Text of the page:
Source: BBC News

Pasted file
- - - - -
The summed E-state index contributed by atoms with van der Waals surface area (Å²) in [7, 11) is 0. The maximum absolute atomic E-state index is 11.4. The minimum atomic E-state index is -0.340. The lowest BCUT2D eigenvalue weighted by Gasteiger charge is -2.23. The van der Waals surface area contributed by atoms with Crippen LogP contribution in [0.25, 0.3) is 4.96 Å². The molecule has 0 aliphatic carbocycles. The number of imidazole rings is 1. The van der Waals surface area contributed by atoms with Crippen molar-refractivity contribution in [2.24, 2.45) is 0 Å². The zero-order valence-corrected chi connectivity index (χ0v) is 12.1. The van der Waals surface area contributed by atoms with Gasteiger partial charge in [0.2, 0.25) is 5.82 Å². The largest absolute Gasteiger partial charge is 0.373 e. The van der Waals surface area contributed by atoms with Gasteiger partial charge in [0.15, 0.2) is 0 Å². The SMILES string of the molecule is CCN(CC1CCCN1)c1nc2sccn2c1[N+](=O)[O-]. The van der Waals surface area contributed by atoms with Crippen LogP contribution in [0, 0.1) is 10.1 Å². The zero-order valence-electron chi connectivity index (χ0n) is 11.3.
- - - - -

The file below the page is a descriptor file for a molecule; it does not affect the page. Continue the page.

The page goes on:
On July 15, 2006 BBC News reported, "On Tuesday bomb blasts on seven trains killed nearly 180 people in Mumbai. Four days later, in a corner of the English countryside, hundreds of British Indians gathered in prayer at a memorial service. Europe's biggest Hindu Temple, Bhaktivedanta Manor, on the outskirts of Watford, invited members of eight faiths - Buddhist, Christian, Hindu, Islam, Jain, Judaism, Sikhism and Zoroastrian - to condemn the atrocity on Mumbai's transport system. While worshippers prayed to their different gods, all their thoughts were 5,000 miles away with the survivors and families of those who died in the bomb attacks. Just as the priests of London's St Paul's Cathedral lit candles to mark each of the 7 July bombs, seven candles were lit by faith leaders in Watford to represent each bomb in Mumbai. Candles were also lit by four young girls, to represent the 'four corners' of India. Later, there was a prayer for world peace: 'Let our differences enrich our lives and of those around us, let our similarities be the cause of great joy and celebration. In these difficult times, may we stand together.' Gauri Das, spiritual commissioner of the Hindu Forum of Britain, said: 'The clothes may be different, but the message of God is the same.'"